September 1, 2020
Grabango, a cashierless technology startup founded by Pandora’s Will Glaser, today announced the launch of a “no-line” payment experience at a Giant Eagle supermarket in Pittsburgh. The GetGo store in Fox Chapel will be the first to launch with Grabango when it comes online starting Tuesday, and the companies say it will be able to process up to millions of transactions at once.
Platforms like Amazon Go piqued public interest in contactless brick-and-mortar payments, but the pandemic is accelerating adoption as retailers scramble to deliver touchless experiences. Earlier this month, rival Standard Cognition inked a deal with Circle K on a cashless convenience store in Phoenix, Arizona. And facial recognition terminals like PopID, which don’t require physically touching buttons, are gaining traction among businesses looking to eliminate spread vectors.
Grabango announced it has raised an additional $14.7 million in venture capital amidst this surge in interest. The round brings the company’s total raised to date to $32 million following a $12 million round in July 2019 that was led by Propel Venture Partners, with participation from Ridge Ventures, Abstract Ventures, Commerce Ventures, and Founders Fund.
Grabango’s product, which the company claims doesn’t use facial recognition or deliver data to third parties, is highly scalable. It’s designed to work in stores with more than 100,000 square feet of floor space and can track hundreds of shoppers at once. (Current store deployments range from 2,000 to 50,000 square feet.) Moreover, the system can keep tabs on “hundreds of thousands” of SKUs to inventory stock, and it integrates with existing point-of-sale systems and store operations platforms.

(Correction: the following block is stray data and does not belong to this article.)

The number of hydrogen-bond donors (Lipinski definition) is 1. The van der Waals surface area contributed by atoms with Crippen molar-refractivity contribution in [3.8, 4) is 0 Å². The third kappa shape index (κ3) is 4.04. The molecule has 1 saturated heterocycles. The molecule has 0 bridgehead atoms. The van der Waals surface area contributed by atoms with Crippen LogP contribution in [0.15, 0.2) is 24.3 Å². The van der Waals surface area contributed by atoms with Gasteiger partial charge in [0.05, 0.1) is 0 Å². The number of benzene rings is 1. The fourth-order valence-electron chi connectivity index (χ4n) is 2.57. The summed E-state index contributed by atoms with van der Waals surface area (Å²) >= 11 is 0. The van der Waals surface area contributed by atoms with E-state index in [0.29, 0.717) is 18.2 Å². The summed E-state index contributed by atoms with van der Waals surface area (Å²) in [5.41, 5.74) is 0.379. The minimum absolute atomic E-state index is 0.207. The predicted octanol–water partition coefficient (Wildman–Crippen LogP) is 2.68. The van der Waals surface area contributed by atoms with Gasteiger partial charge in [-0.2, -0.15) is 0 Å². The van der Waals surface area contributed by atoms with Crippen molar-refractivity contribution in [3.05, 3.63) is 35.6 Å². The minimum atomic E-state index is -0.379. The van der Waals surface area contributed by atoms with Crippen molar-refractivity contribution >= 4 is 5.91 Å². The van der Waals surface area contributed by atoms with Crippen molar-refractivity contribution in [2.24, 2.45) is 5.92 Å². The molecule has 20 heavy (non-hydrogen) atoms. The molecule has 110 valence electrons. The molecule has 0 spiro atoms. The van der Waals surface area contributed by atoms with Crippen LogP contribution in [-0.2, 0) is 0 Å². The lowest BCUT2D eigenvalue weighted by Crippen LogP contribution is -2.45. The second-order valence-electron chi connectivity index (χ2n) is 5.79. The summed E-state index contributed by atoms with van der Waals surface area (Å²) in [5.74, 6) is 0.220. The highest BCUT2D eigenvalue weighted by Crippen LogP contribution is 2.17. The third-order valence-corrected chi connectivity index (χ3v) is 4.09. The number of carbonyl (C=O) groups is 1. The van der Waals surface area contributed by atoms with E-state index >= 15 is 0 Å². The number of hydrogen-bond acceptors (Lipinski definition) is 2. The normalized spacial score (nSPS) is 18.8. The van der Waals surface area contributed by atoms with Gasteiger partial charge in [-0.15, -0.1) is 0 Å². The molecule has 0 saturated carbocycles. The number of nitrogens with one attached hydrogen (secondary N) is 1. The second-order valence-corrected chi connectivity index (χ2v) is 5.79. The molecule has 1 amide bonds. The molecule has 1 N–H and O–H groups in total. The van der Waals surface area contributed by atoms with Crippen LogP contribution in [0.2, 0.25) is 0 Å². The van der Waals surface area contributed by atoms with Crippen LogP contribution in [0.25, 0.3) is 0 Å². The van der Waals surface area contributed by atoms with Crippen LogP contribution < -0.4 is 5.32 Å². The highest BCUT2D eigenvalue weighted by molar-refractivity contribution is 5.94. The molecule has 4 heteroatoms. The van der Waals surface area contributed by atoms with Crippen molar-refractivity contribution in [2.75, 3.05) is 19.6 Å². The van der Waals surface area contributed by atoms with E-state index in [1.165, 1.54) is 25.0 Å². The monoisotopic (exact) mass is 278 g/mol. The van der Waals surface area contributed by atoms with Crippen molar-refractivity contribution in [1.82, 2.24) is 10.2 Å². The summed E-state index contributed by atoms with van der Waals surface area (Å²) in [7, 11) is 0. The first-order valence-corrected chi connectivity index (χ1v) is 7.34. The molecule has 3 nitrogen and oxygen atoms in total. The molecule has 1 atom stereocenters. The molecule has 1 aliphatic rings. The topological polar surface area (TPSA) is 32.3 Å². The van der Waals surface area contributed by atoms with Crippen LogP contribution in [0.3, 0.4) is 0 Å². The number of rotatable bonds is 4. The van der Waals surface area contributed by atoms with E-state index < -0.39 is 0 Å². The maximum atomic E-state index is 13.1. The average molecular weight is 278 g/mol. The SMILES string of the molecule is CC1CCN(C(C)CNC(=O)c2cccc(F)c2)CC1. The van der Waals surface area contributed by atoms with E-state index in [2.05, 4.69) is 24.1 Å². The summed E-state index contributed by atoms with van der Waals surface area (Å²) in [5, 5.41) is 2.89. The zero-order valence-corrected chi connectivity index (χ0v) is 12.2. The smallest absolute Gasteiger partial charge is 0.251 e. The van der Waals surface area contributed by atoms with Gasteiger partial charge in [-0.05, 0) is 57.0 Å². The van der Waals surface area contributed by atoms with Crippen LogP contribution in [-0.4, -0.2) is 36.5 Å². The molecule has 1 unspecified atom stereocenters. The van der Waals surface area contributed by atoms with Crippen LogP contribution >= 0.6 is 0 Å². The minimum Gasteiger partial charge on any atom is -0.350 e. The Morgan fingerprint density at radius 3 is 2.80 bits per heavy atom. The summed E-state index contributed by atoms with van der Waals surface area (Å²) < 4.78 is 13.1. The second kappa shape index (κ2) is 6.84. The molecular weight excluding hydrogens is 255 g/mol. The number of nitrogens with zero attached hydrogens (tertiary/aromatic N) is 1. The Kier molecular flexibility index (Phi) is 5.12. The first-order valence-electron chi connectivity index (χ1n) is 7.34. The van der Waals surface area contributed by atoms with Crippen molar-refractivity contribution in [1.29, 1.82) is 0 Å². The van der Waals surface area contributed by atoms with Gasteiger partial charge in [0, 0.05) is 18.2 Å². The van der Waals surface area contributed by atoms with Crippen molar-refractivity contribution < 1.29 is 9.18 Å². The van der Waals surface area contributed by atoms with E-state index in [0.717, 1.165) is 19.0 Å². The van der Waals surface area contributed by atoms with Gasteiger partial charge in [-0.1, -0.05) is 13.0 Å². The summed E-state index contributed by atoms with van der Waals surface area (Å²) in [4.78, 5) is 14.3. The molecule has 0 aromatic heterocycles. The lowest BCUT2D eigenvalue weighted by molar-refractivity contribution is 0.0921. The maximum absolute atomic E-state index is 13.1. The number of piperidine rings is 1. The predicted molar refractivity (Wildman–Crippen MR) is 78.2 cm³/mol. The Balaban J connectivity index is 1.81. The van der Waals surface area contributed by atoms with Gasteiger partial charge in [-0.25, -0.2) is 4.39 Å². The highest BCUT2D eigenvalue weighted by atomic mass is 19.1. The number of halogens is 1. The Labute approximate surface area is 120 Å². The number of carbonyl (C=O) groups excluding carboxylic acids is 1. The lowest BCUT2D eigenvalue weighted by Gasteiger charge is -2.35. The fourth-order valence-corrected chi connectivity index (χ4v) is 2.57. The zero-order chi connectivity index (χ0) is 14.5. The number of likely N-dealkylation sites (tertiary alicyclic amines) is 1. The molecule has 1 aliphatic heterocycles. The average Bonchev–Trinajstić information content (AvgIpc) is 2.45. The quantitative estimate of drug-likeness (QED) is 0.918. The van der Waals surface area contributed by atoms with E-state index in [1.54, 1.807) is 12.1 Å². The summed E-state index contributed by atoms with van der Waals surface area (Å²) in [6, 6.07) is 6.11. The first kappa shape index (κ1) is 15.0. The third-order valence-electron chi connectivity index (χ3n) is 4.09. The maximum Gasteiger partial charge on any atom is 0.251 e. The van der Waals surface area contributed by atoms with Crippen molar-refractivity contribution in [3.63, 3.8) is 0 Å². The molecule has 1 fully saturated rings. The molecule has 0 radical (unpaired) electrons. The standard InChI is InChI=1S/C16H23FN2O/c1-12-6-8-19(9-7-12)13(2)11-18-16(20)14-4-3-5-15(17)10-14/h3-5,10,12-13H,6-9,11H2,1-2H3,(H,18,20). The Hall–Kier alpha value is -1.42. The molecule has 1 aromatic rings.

Glaser says the goal is high fault tolerance, which is why the bulk of processing is performed on-premises by a dedicated PC that doesn’t require an internet connection. Grabango’s proprietary item-tracking cameras are both lightweight and inexpensive to manufacture, reducing the cost of install. Stores benefit from greater vision coverage, which helps Grabango generate three-dimensional floor plans and reduce the chance a purchase isn’t recognized as the result of occlusion.
“Grabango employs … proprietary hardware that visually fades into the store’s ceiling. Other providers use off-the-shelf camera technology that results in a much less natural [and less] comfortable shopping environment,” chief business officer Andrew Radlow told VentureBeat via email. “The size of the store does not impact the system’s accuracy, as the system scales linearly. We designed the Grabango system to be truly dynamic and able to cover the entire shopper space, irrespective of how large.”
The system’s machine learning algorithms can recognize objects with a claimed 99.9% accuracy. And unlike Amazon Go, which requires customers to download an app and log into an account before they begin picking things off of shelves, Grabango-powered stores retain their existing cashier setups. Shoppers can check out conventionally with cash, a credit card, a debit card, or SNAP benefits, or they can opt into a cashierless experience with Grabango’s app. In that case, checkout is automatic — customers can walk out by scanning a QR Code to confirm that they’ve finished shopping.
“We are unaware that any other technology competitor has an end-to-end redundant system architecture,” Radlow said. “In the event of an error, customers can easily request a refund from the receipt page on the Grabango app. Customers identify the item in their receipt, select a reason code for requesting the refund, and Grabango customer support will process the request.”
Grabango is currently targeting the U.S., where Glaser said the company’s focus will remain for the foreseeable future. The optimistic plan is to capture the top 30 grocers and top 10 convenience store chains in the U.S. as clients in the coming years. To do so, Grabango has to go head to head with a bevy of new startups, including Zippin and Trigo Vision. It’s well on its way — since Grabango’s incorporation five years ago, the startup has amassed 29 patents related to checkout-free technologies and signed on clients it claims together serve over 600 million shoppers per year.
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